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The Infinitive Phrase

Recognize an infinitive phrase when you see one.

An infinitive phrase will begin with an infinitive [to + simple form of the verb]. It will include objects and/or modifiers. Here are some examples:

To smash a spider

To kick the ball past the dazed goalie

To lick the grease from his shiny fingers despite the disapproving glances of his girlfriend Gloria

Infinitive phrases can function as nouns, adjectives, or adverbs. Look at these examples:

To finish her shift without spilling another pizza into a customer's lap is Michelle's only goal tonight.

To finish her shift without spilling another pizza into a customer's lap functions as a noun because it is the subject of the sentence.

Lakesha hopes to win the approval of her mother by switching her major from fine arts to pre-med.

To win the approval of her mother functions as a noun because it is the direct object for the verb hopes.

The best way to survive Dr. Peterson's boring history lectures is a sharp pencil to stab in your thigh if you catch yourself drifting off.

To survive Dr. Peterson's boring history lectures functions as an adjective because it modifies way.

Kelvin, an aspiring comic book artist, is taking Anatomy and Physiology this semester to understand the interplay of muscle and bone in the human body.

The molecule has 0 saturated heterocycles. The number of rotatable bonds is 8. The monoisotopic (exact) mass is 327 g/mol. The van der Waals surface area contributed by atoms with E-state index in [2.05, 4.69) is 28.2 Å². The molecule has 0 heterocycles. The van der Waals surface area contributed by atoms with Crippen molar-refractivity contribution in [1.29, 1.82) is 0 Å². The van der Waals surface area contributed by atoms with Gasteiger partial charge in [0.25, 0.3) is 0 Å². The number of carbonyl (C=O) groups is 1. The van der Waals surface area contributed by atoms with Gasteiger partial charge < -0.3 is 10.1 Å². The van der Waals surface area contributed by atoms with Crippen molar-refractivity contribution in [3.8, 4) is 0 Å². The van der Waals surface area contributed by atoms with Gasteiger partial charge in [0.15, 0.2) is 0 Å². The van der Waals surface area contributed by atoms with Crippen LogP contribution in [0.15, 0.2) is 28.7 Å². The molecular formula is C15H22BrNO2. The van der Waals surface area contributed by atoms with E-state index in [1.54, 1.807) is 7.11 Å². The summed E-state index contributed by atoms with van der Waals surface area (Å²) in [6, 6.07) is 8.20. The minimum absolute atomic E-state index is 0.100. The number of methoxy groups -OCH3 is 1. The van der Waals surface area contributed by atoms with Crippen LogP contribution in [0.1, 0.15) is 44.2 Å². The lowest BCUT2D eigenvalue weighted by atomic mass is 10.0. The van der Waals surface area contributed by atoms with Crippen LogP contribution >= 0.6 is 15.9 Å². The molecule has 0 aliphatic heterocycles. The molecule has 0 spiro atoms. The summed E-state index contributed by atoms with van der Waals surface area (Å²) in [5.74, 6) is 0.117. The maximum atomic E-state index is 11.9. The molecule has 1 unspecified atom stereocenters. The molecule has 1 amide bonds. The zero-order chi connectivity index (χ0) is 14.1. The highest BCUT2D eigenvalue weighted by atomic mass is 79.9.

To understand the interplay of muscle and bone in the human body functions as an adverb because it explains why Kelvin is taking the class.

Punctuate an infinitive phrase correctly.

When an infinitive phrase introduces a main clause, separate the two sentence components with a comma. The pattern looks like this:

infinitive phrase + , + main clause.

Read this example:

To avoid burning another bag of popcorn, Brendan pressed his nose against the microwave door, sniffing suspiciously.

When an infinitive phrase breaks the flow of a main clause, use a comma both before and after the interrupter. The pattern looks like this:

start of main clause + , + interrupter + , + end of main clause.

Here is an example:

Those basketball shoes, to be perfectly honest, do not complement the suit you are planning to wear to the interview.

When an infinitive phrase concludes a main clause, you need no punctuation to connect the two sentence parts. The pattern looks like this:

main clause + Ø + infinitive phrase.

Check out this example:

Janice and her friends went to the mall to flirt with the cute guys who congregate at the food court.

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